I think CIRs don’t really know what they will actually do until they arrive at their contracting organisation, but I knew I had always wanted to be a link between my two cultures. I did not expect to become the editor in chief of the Kagawa Journal, a bi-monthly English newsletter written for foreigners living in Kagawa. I did not expect to learn Japanese traditional dancing and perform in front of thousands of people at the Kagawa International Fair. I did not expect that I would be one of the navigators for the prefectural internal communication TV. I did not expect I would be teaching French cooking to so many housewives. I did not expect I would be interpreting for foreign diplomats visiting the region and helping them discover its cultural and economical potential. And the list goes on… When I look back at these three years, there are countless things I did not expect. But they taught me a precious thing: there is always a first time and there is absolutely no limit to your potential, if you apply yourself. In moments of paralyzing fear, I would seek guidance from my Kyokucho (chief), who was the most energetic woman I had ever met, and had formerly served as a secretary to Kagawa’s Governors for many years. “Kyokucho, I don’t know if I can do this. I do not know if I have the skills.” “Caroline-san, please try at least more than once and then let me know how you feel about it.” Her unconditional support and guidance encouraged me to take up many challenges. Over the course of my work at IPAL, one challenge after the other would build more and more self-confidence, open up new opportunities, and give me better insights into what I would like to do in the future.

One of the events I was really excited about was the annual Kagawa International Fair that our team at I-PAL was organising. Usually held in October, this whole-day event would bring more than 150,000 people to enjoy international food, a bazaar and shows. In my first year, as I was a rookie, I was more of an observer and just supported the communication between the foreigners participating in the fair and our Japanese staff. In my last year, on top of this duty, I was given the responsibility of MC of the stage show. I was also able to be completely part of the planning team and make a solid contribution through the entire preparation process. This is one accomplishment I am most proud of, still today.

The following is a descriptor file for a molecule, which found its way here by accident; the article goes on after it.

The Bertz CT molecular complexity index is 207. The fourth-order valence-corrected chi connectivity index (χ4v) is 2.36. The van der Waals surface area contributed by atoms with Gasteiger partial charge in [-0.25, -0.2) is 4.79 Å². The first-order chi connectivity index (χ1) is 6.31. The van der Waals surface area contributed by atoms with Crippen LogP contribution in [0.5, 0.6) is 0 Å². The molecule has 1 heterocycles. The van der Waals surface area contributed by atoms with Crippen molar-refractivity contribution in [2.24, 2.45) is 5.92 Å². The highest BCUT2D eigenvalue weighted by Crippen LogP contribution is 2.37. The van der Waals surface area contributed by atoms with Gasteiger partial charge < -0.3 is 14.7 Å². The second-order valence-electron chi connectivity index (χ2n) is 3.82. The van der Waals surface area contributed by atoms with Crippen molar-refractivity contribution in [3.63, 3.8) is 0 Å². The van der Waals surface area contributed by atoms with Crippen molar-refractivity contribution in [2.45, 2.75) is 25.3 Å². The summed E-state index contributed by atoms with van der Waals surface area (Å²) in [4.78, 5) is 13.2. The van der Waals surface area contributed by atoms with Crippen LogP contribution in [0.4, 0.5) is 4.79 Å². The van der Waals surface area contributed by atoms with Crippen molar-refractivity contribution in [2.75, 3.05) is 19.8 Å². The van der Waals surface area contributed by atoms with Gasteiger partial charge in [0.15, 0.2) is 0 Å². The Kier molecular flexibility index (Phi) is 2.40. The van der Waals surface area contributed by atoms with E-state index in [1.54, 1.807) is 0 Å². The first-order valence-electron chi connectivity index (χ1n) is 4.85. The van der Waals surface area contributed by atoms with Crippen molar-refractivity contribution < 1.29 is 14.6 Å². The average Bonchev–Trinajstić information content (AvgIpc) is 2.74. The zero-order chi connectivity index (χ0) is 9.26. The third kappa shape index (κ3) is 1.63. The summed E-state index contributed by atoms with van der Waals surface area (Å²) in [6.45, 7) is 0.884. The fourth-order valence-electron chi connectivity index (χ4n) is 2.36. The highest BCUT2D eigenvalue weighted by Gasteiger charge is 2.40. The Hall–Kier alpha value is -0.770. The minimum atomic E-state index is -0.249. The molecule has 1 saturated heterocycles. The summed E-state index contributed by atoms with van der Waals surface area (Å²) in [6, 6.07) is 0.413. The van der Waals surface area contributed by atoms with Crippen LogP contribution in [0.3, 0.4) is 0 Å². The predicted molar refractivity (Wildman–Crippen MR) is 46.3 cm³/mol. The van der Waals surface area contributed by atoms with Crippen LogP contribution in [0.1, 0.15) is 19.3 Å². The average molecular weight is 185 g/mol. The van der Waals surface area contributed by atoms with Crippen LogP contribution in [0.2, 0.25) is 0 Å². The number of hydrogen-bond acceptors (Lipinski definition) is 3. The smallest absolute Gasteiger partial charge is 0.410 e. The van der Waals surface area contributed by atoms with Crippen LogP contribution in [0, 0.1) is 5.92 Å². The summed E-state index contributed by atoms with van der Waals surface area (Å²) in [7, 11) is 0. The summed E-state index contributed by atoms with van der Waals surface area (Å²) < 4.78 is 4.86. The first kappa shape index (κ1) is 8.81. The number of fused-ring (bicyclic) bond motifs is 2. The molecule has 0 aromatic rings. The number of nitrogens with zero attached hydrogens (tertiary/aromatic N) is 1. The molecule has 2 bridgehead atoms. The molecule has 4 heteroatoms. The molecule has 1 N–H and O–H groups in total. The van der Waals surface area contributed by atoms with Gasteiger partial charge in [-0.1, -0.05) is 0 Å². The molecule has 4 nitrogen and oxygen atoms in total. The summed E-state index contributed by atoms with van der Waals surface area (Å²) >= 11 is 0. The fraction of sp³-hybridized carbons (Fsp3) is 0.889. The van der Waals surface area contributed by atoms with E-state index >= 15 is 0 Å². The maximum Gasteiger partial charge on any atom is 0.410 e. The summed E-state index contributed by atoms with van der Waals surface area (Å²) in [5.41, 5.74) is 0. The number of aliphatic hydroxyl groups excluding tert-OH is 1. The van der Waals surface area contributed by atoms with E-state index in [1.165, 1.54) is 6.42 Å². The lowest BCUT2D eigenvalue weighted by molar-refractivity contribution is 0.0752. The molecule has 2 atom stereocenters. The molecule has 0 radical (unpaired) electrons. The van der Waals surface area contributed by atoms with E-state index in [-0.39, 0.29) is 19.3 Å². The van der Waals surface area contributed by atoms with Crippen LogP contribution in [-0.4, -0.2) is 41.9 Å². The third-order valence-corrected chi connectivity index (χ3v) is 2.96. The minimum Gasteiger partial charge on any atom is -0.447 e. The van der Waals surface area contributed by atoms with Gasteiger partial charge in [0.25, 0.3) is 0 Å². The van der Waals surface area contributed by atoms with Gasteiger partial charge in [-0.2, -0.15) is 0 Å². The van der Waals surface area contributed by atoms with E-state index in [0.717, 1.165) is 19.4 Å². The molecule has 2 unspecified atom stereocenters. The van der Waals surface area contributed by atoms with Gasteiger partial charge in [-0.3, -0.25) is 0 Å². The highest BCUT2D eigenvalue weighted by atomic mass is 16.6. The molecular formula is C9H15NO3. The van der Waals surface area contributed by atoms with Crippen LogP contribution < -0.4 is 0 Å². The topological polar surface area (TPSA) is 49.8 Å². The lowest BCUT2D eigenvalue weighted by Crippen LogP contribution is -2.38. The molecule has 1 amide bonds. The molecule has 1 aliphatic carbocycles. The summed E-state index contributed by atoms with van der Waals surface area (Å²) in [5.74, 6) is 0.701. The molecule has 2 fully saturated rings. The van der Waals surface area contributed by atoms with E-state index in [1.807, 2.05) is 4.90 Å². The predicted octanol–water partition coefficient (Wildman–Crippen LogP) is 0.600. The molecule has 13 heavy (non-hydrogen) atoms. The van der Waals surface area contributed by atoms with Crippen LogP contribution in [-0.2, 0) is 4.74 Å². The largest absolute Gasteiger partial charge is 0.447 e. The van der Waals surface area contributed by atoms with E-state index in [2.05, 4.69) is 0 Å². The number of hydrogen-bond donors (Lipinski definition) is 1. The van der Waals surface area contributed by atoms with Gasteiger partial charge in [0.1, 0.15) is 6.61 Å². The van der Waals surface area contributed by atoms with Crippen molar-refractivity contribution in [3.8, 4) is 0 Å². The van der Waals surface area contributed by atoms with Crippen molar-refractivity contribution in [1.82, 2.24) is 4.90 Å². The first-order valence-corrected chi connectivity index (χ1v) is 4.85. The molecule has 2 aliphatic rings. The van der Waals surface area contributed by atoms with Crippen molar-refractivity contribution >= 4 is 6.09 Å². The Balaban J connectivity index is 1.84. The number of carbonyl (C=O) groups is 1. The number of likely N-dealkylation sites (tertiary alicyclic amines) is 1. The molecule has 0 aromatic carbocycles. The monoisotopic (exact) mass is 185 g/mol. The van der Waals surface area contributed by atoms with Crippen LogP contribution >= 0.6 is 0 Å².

All the activities and events held at IPAL ultimately lead me to what I am doing today.

I found my calling: events management. Now, based in Tokyo, I am Director for Domestic and International Events at a Healthcare Communication Agency which specialises in pharmaceutical companies. I would like to think that all the things I did during my three years in Kagawa as well as brushing up my professional Japanese language ability gave me the competitive edge to be hired as International Event Coordinator. The JET experience has had such an impact on my life, not only professionally but also personally.

Sometimes when I get the blues living in the big city of Tokyo, I go back to my other “hometown,” Kagawa. As soon as I am on the marineliner train crossing the bridge between Okayama and Kagawa, looking over at the Seto Inland Sea and its small islands basking in the sun, my heart is filled with anticipation, excitement and relief. Once there, time goes by at a less hectic pace and it feels like home. My wonderful friends there always welcome me back as if I was one of the Sanuki kids. We laugh as if I had never left and of course, we eat…udon! My three years in Kagawa are my treasure, and I am filled with gratitude towards all the people I was able to meet there.